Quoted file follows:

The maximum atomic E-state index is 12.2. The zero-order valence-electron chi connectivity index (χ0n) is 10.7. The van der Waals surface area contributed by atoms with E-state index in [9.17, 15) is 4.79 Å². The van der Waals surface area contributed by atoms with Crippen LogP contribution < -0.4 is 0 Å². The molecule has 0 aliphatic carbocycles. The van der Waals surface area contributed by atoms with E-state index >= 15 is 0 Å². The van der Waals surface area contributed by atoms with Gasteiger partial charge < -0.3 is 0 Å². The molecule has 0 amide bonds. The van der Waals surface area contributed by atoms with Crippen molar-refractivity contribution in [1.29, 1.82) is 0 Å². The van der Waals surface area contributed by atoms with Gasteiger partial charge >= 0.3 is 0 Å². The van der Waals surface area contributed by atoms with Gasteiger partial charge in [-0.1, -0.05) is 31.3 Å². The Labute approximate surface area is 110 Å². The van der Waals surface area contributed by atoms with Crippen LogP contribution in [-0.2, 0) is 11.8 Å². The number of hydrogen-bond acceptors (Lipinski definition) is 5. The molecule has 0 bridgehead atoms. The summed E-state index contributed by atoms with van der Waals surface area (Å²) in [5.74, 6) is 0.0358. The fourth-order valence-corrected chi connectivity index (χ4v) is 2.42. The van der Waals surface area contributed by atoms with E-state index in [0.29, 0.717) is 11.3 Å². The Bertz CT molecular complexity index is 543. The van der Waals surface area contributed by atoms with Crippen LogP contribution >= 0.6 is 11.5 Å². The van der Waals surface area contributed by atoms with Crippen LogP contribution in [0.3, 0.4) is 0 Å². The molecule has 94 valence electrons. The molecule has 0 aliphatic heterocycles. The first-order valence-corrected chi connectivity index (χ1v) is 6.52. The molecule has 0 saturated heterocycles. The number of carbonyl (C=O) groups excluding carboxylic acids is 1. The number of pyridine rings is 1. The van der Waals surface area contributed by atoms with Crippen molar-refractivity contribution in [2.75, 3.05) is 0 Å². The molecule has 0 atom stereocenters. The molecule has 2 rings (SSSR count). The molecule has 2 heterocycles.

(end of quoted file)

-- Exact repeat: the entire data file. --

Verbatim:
The maximum atomic E-state index is 12.2. The zero-order valence-electron chi connectivity index (χ0n) is 10.7. The van der Waals surface area contributed by atoms with E-state index in [9.17, 15) is 4.79 Å². The van der Waals surface area contributed by atoms with Crippen LogP contribution < -0.4 is 0 Å². The molecule has 0 aliphatic carbocycles. The van der Waals surface area contributed by atoms with E-state index >= 15 is 0 Å². The van der Waals surface area contributed by atoms with Gasteiger partial charge < -0.3 is 0 Å². The molecule has 0 amide bonds. The van der Waals surface area contributed by atoms with Crippen molar-refractivity contribution in [1.29, 1.82) is 0 Å². The van der Waals surface area contributed by atoms with Gasteiger partial charge >= 0.3 is 0 Å². The van der Waals surface area contributed by atoms with Gasteiger partial charge in [-0.1, -0.05) is 31.3 Å². The Labute approximate surface area is 110 Å². The van der Waals surface area contributed by atoms with Crippen LogP contribution in [-0.2, 0) is 11.8 Å². The number of hydrogen-bond acceptors (Lipinski definition) is 5. The molecule has 0 bridgehead atoms. The summed E-state index contributed by atoms with van der Waals surface area (Å²) in [5.74, 6) is 0.0358. The fourth-order valence-corrected chi connectivity index (χ4v) is 2.42. The van der Waals surface area contributed by atoms with E-state index in [0.29, 0.717) is 11.3 Å². The Bertz CT molecular complexity index is 543. The van der Waals surface area contributed by atoms with Crippen LogP contribution >= 0.6 is 11.5 Å². The van der Waals surface area contributed by atoms with Crippen LogP contribution in [0.3, 0.4) is 0 Å². The molecule has 94 valence electrons. The molecule has 0 aliphatic heterocycles. The first-order valence-corrected chi connectivity index (χ1v) is 6.52. The molecule has 0 saturated heterocycles. The number of carbonyl (C=O) groups excluding carboxylic acids is 1. The number of pyridine rings is 1. The van der Waals surface area contributed by atoms with Crippen molar-refractivity contribution in [2.75, 3.05) is 0 Å². The molecule has 0 atom stereocenters. The molecule has 2 rings (SSSR count). The molecule has 2 heterocycles.